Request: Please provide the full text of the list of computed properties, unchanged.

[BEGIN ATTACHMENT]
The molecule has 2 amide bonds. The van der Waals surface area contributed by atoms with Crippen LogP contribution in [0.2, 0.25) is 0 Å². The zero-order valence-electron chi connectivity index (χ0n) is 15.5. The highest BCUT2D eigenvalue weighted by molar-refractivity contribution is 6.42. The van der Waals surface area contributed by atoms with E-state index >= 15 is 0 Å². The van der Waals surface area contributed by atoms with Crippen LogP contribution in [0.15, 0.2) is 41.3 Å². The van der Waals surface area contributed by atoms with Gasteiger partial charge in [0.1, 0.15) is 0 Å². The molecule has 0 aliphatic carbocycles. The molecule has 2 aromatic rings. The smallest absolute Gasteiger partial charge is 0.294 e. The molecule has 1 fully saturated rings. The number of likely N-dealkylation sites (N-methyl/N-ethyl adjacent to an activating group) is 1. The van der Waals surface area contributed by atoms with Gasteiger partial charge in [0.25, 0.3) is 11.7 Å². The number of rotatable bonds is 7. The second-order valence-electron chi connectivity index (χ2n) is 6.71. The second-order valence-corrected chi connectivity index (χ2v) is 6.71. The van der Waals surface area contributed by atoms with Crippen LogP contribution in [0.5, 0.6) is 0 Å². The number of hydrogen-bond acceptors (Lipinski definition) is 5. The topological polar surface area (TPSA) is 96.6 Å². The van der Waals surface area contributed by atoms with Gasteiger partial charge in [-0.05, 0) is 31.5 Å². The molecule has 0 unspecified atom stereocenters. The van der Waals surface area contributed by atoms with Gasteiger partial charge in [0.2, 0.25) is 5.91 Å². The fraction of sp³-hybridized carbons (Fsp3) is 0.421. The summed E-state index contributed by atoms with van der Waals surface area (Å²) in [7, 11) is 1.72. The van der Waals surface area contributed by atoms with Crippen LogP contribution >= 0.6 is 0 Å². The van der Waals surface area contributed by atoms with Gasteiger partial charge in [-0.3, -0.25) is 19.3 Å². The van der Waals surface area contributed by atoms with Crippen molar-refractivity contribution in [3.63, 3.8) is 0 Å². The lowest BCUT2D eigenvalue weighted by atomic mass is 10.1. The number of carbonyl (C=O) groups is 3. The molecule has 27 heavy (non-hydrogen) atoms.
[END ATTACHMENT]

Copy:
The molecule has 2 amide bonds. The van der Waals surface area contributed by atoms with Crippen LogP contribution in [0.2, 0.25) is 0 Å². The zero-order valence-electron chi connectivity index (χ0n) is 15.5. The highest BCUT2D eigenvalue weighted by molar-refractivity contribution is 6.42. The van der Waals surface area contributed by atoms with E-state index >= 15 is 0 Å². The van der Waals surface area contributed by atoms with Crippen LogP contribution in [0.15, 0.2) is 41.3 Å². The van der Waals surface area contributed by atoms with Gasteiger partial charge in [0.1, 0.15) is 0 Å². The molecule has 0 aliphatic carbocycles. The molecule has 2 aromatic rings. The smallest absolute Gasteiger partial charge is 0.294 e. The molecule has 1 fully saturated rings. The number of likely N-dealkylation sites (N-methyl/N-ethyl adjacent to an activating group) is 1. The van der Waals surface area contributed by atoms with Gasteiger partial charge in [0.25, 0.3) is 11.7 Å². The number of rotatable bonds is 7. The second-order valence-electron chi connectivity index (χ2n) is 6.71. The second-order valence-corrected chi connectivity index (χ2v) is 6.71. The van der Waals surface area contributed by atoms with Crippen LogP contribution in [0.5, 0.6) is 0 Å². The number of hydrogen-bond acceptors (Lipinski definition) is 5. The topological polar surface area (TPSA) is 96.6 Å². The van der Waals surface area contributed by atoms with Gasteiger partial charge in [-0.05, 0) is 31.5 Å². The molecule has 0 unspecified atom stereocenters. The van der Waals surface area contributed by atoms with Gasteiger partial charge in [0.2, 0.25) is 5.91 Å². The fraction of sp³-hybridized carbons (Fsp3) is 0.421. The summed E-state index contributed by atoms with van der Waals surface area (Å²) in [7, 11) is 1.72. The van der Waals surface area contributed by atoms with Crippen LogP contribution >= 0.6 is 0 Å². The van der Waals surface area contributed by atoms with Gasteiger partial charge in [-0.3, -0.25) is 19.3 Å². The van der Waals surface area contributed by atoms with Crippen molar-refractivity contribution in [3.63, 3.8) is 0 Å². The lowest BCUT2D eigenvalue weighted by atomic mass is 10.1. The number of carbonyl (C=O) groups is 3. The molecule has 27 heavy (non-hydrogen) atoms.